Abdominal Pain

The diagnosis of the acutely painful abdomen is difficult and can be testing. Histories are not always typical of any one condition. Patient with significant symptoms will often require an opinion from a specialist team, usually either general surgery or gynaecology. Some patients with upper GI symptoms may be more appropriately treated by the Physicians. 

General guidance

  • Withholding analgesia in patients with acute abdominal pain is unacceptable.
  • All females of childbearing age should have a pregnancy test.
  • Beware the young and the elderly who can present in very atypical ways.
  • Remember medical conditions such as diabetes, particularly in children, and MI may present as abdominal pain.
  • Abdominal pain in the elderly is associated with a high mortality and a high operative intervention.

Surgical Referral
Patients fulfilling the following conditions should be referred to on call surgical team following resuscitation and analgesia:

  • Haemodynamic instability
  • Rebound or percussion tenderness, or guarding on physical examination
  • Problem occurring in the post-operative setting
  • If clinical examination is unreliable due to drugs or alcohol or other impairment
  • Pain which required opiate analgesia to be given by GP or in the ED
  • When referred by their GP for admission
  • When presenting on more than one occasion with the same episode of symptoms

Have a lower threshold for referring the following patients:

  • Elderly > 65 yrs.
  • Very young < 5yrs
  • Immunocompromised e.g. on steroids  

Acute Appendicitis.
This should be suspected or considered in any patient with an acute abdomen, a history of migratory pain with right iliac fossa signs. There may be significant rebound or percussion tenderness, or rectal tenderness (do not assess in children). All such patients require surgical review. The differential diagnosis includes mesenteric adenitis and pelvic inflammatory disease. Always check for hernias. Appendicitis is a clinical diagnosis. Investigations are rarely indicated. There is no indication for abdominal X-rays. Be aware that some patients may have WBCs in their urine if the appendix is lying on the ureter.

Acute Cholecystitis and Biliary Colic.
Acute cholecystitis is usually due to stones, although stones can also cause biliary colic without inflammation. Patients with right upper quadrant signs should be referred to the surgeons. If cholecystitis, give analgesia, IV fluids and Co-amoxiclav 1.2g and refer to Surgeons for admission. Clinical diagnosis is confirmed by ultrasound after admission. Plain X-rays are not indicated. If the patient is jaundiced remember to check INR. Check amylase to assess for gallstone pancreatitis.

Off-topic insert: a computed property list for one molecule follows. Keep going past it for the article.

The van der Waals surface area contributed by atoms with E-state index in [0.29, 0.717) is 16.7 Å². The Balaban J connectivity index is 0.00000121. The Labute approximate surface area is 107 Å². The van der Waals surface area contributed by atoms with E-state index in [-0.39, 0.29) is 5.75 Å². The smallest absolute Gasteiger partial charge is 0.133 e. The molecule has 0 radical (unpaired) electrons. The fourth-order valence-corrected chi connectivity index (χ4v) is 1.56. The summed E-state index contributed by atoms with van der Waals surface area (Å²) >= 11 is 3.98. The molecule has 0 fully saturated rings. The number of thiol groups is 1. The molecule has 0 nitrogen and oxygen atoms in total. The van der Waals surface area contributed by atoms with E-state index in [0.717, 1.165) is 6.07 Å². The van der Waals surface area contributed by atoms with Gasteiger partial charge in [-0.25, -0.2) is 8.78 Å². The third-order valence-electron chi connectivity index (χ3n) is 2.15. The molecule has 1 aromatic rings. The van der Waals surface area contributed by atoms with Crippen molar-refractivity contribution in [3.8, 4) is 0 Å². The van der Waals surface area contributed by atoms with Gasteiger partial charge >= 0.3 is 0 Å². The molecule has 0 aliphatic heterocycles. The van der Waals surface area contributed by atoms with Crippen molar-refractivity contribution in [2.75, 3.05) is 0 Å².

Perforated Peptic Ulcer.
The presentation is usually sudden and dramatic with severe pain and a rigid abdomen. An erect chest X-ray shows free gas under the diaphragm in 70% of cases. The main differential diagnosis is pancreatitis so check amylase. Don’t forget analgesia and antibiotics (Co-amoxiclav 1.2g). Refer to surgeons.

Usually the pain comes on over an hour or two, more slowly than with a perforation. Back pain is often a feature. Shock may be profound. Measure amylase (usually raised but does not give indication of severity and is normal in up to 5% of cases) FBC, U&E, LFT, Glucose and Calcium. Consider CRP in cases of doubt. Erect chest X-ray should be performed.

Management includes:

  • Correct hypoxia
  • Fluid resuscitation (normally 4-6L fluid sequestered)
  • Analgesia with IV morphine titrated to effect
  • Urinary catheter plus NG tube
  • Calculate Ranson’s score (see below)
  • Consider CT staging if Ranson’s score > 2
  • Early surgical referral with low threshold for ICU admission.

Ranson’s Criteria   

Small Bowel Obstruction.
The diagnosis is suspected clinically. Plain abdominal X-ray cannot outrule. CT abdomen/ pelvis is investigation of choice. Look carefully for a strangulated hernia which can be missed especially in the obese. Abdominal scars may suggest adhesions. Initial management is with IV fluids and NG tube.  Refer to surgeons as laparotomy may become necessary.

Mesenteric infarction.
Classically this presents in elderly patients with abdominal pain out of proportion to clinical findings. Patients have risk factors for vascular disease; Atrial fibrillation, Diabetes, Hypertension, smokers.
Lab findings are non-specific; high lactate, WCC, D-dimer, +/- amylase.
Need CT abdomen with IV contract plus surgical consult.

Large Bowel Obstruction.
Start conservative treatment with IV fluids and NG tube. Refer urgently to surgeons.

Acute Diverticulitis.
Often a diagnosis of exclusion, this is suggested by symptoms and signs suggestive of “left sided appendicitis”, and similar complications can occur. Suspected cases should be referred to the surgeons. If the patient is toxic consider starting IV fluids and antibiotics (Co-amoxiclav 1.2g )

Discharging patients with abdominal pain

  • Do not give a specific diagnosis unless you are sure of it
  • Non-specific abdominal pain is an acceptable diagnosis in low risk patients (i.e. the non elderly with no physical signs)
  • Do not prescribe antibiotics unless there is a specific diagnosis that warrants them (e.g. UTI)
  • Do not prescribe strong analgesics that will mask progression of disease
  • Advise patients to return if symptoms worsen
  • Advise all patients  to see their GP within a couple of days